Wetlands purify our water by removing sediments and other pollutants including chemicals. Wetlands also filter and process excess nutrients that may runoff from agricultural and development sites - wetlands have been called "the kidneys of our watersheds."
In heavily developed areas, stormwater travels over buildings, streets, sidewalks, parking lots and other impermeable surfaces collecting sediments, excess nutrients and toxic chemicals. In less developed areas, excess nutrients can be washed away from agricultural fields and contribute pollutants to the stormwater runoff. This stormwater eventually enters nearby wetlands where it is absorbed.
Wetlands hold on to this water long enough to allow the sediments and other pollutants to settle out and the purified water then enters drinking water sources such as groundwater and rivers. This cleansed water also contributes to our bays and ocean.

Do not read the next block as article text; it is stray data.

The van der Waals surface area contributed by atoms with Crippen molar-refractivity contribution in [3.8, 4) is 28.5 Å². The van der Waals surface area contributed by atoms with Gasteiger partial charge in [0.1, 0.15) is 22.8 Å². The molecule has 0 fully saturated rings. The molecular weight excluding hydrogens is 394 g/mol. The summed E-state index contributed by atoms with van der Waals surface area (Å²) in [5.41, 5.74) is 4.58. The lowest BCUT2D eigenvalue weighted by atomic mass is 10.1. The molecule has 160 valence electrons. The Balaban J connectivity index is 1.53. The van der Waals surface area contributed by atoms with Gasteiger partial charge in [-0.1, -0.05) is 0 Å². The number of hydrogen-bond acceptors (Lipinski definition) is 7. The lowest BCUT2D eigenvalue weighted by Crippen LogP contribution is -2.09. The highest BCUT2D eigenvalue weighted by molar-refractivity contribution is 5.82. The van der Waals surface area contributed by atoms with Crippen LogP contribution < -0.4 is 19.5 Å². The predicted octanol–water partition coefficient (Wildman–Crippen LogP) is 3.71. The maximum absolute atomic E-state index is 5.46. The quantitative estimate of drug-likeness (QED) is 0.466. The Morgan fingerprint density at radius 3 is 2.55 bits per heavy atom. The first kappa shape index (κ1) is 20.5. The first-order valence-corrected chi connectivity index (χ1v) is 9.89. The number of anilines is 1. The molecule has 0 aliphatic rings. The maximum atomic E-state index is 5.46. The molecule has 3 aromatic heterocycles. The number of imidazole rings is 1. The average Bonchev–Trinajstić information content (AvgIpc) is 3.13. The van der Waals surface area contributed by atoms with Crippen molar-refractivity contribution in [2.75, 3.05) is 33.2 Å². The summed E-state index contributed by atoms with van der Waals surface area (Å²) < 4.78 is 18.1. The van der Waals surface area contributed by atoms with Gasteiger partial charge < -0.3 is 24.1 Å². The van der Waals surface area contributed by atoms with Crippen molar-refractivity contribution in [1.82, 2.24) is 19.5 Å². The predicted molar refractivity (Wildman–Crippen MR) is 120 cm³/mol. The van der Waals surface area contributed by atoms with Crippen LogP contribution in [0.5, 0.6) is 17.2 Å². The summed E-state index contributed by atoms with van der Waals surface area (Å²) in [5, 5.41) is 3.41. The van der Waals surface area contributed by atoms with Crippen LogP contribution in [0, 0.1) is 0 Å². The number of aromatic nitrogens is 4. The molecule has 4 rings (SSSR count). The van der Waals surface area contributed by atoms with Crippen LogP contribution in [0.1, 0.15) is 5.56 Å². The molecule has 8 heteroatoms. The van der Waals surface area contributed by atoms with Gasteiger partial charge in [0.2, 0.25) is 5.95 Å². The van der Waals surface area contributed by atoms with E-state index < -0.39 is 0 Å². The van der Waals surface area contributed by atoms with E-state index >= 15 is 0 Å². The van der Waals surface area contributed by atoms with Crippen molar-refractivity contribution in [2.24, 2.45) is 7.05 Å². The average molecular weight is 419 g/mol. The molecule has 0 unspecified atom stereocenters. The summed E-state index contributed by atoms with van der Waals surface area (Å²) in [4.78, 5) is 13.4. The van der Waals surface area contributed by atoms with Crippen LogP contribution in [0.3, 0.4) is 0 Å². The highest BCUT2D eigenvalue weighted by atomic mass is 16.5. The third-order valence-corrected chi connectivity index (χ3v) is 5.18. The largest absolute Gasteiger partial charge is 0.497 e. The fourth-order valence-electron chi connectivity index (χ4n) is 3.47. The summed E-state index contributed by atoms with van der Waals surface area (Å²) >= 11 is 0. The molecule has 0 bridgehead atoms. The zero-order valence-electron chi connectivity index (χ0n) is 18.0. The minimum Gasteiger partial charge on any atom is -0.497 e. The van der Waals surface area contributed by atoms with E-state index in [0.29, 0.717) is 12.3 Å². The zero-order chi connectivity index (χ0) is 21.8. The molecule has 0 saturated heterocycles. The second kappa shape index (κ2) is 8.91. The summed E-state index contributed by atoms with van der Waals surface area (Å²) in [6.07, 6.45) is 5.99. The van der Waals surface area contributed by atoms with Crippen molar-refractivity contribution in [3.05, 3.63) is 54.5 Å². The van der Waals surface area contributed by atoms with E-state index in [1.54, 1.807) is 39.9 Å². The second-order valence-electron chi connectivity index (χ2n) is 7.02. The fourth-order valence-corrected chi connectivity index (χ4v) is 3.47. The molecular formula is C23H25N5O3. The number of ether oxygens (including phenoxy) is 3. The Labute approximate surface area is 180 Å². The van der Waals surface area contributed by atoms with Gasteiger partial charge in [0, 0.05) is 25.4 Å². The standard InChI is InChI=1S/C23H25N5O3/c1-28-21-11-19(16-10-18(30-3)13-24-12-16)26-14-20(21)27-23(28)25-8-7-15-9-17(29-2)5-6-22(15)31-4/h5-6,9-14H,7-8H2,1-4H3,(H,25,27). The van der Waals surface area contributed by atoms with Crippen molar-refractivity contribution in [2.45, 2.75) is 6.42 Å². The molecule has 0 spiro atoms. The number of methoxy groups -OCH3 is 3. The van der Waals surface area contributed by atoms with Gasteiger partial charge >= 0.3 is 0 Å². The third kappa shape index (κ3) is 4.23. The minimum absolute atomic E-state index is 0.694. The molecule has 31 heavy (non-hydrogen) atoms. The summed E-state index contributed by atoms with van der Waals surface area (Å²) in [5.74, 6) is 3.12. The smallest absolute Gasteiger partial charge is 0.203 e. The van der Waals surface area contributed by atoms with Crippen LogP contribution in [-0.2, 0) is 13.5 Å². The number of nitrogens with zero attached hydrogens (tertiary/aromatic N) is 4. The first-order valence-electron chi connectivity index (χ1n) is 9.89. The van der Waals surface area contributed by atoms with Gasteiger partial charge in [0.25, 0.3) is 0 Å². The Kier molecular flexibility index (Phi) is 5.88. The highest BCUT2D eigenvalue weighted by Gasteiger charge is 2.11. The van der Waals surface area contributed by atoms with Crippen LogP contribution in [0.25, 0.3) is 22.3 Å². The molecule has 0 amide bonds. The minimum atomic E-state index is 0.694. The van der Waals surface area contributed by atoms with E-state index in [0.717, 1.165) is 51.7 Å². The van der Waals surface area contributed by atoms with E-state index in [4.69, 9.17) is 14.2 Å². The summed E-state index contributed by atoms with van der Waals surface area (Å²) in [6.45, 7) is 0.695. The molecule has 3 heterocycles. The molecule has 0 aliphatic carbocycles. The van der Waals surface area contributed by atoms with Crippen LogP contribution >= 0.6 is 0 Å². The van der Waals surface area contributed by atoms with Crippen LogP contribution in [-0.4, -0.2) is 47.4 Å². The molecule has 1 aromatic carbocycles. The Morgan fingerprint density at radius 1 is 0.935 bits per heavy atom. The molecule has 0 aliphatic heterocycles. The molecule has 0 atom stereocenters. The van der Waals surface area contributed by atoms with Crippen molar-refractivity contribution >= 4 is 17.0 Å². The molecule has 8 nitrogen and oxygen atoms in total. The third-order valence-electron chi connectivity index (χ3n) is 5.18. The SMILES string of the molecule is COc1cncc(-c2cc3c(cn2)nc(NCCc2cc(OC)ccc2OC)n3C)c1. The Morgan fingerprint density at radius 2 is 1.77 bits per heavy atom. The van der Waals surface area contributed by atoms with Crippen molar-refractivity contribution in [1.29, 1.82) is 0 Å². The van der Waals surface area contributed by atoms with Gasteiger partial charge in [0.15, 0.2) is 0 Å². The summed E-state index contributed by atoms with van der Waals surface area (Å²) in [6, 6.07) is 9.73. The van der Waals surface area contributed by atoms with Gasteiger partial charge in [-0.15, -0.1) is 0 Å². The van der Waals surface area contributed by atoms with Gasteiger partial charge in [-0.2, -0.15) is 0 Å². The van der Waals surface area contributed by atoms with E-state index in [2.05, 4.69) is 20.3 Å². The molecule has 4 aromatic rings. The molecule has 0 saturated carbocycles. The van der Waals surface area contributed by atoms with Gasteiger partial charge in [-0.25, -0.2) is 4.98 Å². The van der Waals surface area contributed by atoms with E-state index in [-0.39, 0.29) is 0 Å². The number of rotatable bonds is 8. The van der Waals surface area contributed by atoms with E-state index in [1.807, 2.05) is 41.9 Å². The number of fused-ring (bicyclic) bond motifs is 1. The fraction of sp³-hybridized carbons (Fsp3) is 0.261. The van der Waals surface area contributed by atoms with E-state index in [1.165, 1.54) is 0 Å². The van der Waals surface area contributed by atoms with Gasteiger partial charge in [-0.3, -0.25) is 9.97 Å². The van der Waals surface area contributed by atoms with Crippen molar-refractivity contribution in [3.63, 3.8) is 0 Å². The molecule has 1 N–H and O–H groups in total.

A recent review done by the EPA found that the wastewater treatment facilities in the United States need updating: estimates of the cost of updating these facilities to meet the increased demand for purified water between 2007 and 2026 range from $298.1 billion and $334.8 billion (Click here to read the full EPA review). These costs could be potentially lessened through the restoration and conservation of surrounding watersheds. For instance, to remove the nitrogen in waters coming to the Chesapeake Bay, building or upgrading wastewater treatment facilities is projected to cost $8.56/lb of Nitrogen, whereas conserving and restoring forested wetland buffers is projected to cost $3.10/lb of Nitrogen. Both methods would remove the same quantity of nitrogen, but the forested buffer costs less than half that of a new or upgraded wastewater treatment facility (EPA economic factsheet).